Tuesday, December 19, 2006

Question about ranking of poker hands

I can't figure out why a flush is ranked higher than a straight
in poker.

From personal experience, it's alot easier to get a flush
than it is a straight.

Using Texas Hold'em to illustrate. Assume your two hole
cards are suited and the flop comes with two more of the same
suit. The odds of a 3rd card of the same suit hitting to make
your flush is 1/4. Right?

Now let's say you have connected hole cards (e.g. 7-8) and
the flop comes 10-9-3. You have an open ended straight draw
and the possibility of getting that Jack or 6 to complete the
straight is 2/13. That's less probable than the 1/4 chance of
making a straight and this is for an open ended straight draw.
If you are looking for an inside straight draw (e.g. you hold 7-8
and the flop comes J-9-3, you need a 10) than it's an even
worse 1/13 chance.

Seriously, from experience it's alot easier to make a flush
than it is a straight. Hell, I'd guess that poker players make
flushes more frequently than a 3 of a kind yet that is also ranked
lower as a poker hand.

Any statisticians or poker experts care to enlighten me?

I'll trade you a nuke

Today North Korea proclaimed itself a nuclear power and
made demands that U.N. sanctions against it be lifted and
also that they be provided with a light water nuclear power

If you're the U.N. or Washington, how can you give in to these
demands? You give them the reactor and they dismantle
their warheads. Next year, they'll restart the nuclear program
again and demand HBO and all the stray dogs in our pounds.

The thing that puzzles me is, is it that much more difficult to
build a "nuclear power reactor" than it is to build a nuclear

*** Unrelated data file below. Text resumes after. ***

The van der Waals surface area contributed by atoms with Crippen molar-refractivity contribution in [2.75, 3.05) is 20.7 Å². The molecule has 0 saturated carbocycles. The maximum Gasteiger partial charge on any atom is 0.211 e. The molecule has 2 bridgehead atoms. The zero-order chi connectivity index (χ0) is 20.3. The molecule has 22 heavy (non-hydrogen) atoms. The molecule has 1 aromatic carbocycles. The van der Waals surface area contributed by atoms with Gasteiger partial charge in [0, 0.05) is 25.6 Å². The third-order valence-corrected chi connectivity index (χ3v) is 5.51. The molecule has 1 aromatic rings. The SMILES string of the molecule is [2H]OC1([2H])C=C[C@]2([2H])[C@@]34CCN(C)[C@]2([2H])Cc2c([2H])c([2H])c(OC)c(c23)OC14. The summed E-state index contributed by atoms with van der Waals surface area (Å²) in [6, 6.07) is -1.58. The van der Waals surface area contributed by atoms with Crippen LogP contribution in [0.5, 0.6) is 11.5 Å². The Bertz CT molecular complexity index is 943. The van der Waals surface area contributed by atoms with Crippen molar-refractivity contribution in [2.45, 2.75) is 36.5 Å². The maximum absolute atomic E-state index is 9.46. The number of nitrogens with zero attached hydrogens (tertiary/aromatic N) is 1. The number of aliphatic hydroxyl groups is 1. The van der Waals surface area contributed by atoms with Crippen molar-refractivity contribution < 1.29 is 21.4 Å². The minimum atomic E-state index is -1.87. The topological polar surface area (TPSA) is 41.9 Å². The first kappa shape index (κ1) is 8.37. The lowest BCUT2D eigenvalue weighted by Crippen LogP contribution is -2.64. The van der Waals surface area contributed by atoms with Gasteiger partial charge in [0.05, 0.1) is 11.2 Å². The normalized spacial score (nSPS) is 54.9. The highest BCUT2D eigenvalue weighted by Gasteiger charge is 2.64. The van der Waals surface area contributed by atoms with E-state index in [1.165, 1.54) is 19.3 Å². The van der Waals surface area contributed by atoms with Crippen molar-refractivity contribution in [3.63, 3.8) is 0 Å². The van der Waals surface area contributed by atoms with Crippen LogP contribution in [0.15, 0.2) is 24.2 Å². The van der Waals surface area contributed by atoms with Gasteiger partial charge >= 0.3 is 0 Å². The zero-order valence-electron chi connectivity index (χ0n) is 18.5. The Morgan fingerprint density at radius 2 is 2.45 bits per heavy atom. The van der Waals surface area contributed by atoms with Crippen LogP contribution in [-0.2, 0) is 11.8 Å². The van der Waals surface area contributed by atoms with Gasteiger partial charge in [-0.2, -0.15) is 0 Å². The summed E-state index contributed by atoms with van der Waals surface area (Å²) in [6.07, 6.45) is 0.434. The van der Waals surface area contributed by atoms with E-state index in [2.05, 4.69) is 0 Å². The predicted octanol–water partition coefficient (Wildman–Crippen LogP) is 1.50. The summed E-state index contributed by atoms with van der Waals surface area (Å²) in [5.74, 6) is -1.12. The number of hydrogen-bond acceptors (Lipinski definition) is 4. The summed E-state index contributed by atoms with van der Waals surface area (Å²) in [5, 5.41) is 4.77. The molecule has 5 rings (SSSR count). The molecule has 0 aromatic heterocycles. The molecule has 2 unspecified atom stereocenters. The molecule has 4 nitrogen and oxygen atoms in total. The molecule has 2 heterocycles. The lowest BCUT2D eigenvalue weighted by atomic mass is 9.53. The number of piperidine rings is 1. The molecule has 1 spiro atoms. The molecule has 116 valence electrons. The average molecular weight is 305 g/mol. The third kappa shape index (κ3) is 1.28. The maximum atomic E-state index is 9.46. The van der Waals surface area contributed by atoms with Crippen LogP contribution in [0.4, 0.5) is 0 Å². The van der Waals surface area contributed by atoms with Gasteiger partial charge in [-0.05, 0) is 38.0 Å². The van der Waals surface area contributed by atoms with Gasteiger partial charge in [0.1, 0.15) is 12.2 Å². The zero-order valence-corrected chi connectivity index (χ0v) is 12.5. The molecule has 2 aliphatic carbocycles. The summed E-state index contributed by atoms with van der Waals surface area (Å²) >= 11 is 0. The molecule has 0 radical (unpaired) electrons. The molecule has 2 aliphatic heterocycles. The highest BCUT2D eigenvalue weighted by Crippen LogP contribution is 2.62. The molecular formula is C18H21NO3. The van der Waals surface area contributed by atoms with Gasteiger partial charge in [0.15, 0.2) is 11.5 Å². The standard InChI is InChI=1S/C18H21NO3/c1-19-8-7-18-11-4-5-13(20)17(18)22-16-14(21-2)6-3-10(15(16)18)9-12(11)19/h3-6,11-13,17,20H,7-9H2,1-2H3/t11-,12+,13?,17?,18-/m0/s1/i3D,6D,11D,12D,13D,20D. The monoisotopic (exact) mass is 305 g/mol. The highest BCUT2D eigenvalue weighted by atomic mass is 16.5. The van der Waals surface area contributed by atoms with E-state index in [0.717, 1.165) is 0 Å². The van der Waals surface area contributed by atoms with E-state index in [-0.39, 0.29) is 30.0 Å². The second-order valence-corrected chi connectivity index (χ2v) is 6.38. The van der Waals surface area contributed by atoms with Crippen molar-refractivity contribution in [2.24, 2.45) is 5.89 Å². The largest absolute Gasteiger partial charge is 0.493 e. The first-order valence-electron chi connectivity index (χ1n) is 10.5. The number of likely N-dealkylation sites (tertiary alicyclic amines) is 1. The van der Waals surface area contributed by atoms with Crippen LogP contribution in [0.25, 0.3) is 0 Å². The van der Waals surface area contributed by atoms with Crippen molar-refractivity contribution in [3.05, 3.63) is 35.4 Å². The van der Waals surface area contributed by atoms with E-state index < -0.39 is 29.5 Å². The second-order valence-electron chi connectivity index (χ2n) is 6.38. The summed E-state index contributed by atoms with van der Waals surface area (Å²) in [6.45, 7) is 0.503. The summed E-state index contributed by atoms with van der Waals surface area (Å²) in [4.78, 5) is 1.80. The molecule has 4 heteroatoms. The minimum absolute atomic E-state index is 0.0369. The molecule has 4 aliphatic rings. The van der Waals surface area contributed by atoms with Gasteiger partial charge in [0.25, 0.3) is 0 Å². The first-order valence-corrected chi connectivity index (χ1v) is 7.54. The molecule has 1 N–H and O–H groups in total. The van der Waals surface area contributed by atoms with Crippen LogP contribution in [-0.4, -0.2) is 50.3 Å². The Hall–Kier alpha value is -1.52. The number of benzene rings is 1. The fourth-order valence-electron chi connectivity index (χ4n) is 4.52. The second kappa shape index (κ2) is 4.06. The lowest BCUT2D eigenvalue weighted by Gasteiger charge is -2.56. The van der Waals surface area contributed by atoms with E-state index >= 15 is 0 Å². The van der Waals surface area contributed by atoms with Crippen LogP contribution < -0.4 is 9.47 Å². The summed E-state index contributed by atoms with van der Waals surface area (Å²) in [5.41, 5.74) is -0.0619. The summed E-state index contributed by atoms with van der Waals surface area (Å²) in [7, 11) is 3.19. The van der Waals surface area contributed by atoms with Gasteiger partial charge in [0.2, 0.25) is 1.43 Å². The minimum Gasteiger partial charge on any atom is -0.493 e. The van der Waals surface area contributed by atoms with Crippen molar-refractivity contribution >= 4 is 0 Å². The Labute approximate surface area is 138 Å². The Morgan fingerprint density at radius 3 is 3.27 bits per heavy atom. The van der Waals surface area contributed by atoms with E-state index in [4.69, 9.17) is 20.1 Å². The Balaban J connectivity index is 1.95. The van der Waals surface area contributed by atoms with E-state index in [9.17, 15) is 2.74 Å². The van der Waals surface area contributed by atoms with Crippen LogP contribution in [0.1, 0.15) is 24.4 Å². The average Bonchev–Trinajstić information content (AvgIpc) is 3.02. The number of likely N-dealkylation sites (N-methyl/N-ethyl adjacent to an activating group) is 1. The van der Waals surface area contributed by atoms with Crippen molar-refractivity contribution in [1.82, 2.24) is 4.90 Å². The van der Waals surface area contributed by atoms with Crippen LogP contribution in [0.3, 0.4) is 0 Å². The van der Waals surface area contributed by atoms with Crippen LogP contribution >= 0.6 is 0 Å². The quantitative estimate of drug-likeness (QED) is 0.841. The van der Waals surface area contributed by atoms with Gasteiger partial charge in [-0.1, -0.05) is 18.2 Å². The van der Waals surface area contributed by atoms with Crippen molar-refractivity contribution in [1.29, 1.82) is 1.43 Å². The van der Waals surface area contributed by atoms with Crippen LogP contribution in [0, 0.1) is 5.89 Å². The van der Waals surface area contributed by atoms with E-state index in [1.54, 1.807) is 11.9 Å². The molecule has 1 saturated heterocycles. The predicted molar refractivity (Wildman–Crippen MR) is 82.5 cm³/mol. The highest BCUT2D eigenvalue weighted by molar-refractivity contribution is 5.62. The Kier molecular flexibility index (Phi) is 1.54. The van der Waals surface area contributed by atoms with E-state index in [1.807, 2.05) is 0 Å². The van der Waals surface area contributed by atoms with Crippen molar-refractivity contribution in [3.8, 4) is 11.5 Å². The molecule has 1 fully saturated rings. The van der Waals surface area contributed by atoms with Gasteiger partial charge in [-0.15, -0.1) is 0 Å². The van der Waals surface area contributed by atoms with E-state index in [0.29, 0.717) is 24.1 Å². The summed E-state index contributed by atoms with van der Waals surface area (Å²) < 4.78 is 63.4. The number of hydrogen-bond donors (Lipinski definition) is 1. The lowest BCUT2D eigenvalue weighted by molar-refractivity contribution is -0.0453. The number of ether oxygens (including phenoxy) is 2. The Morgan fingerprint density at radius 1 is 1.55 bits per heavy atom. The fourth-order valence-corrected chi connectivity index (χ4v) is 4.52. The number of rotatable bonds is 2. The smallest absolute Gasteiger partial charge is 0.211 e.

Thursday, December 14, 2006


Am I the only person who can't stand the fact that the cup/covers
used by Tim Horton's are horribly designed and have this drip
feature built in for the sole purpose of driving me insane?

Go buy a cup of Tim Horton's coffee. While carrying your cup
of coffee, if you've moved ever so slightly, the coffee will start
to drip somewhere beneath the lid. I wipe it off hoping it's just
an aberration but a few seconds later, there it is again.

Tim Horton's sells the most coffee in Canada. They are making
a fortune. Is it too much to ask that they get rid of those shitty
lids and use ones that don't drip all over my car's console or
all over my desk??

My guess is the problem is a combination of a poor lid design
and the curled lip of the cup itself. If you have sloshed the
coffee around in the cup, the coffee hits the lid and hangs there,
eventually finding it's way to the edge (it it hasn't dripped back
into the cup). Somehow the curled edge of the cup doesn't form
a very good seal with the lid and the coffee finds it way between
the lip and cup's edge, and you have your drip.

If you've experienced the drip, please add a comment and
hopefully we'll initiate some change.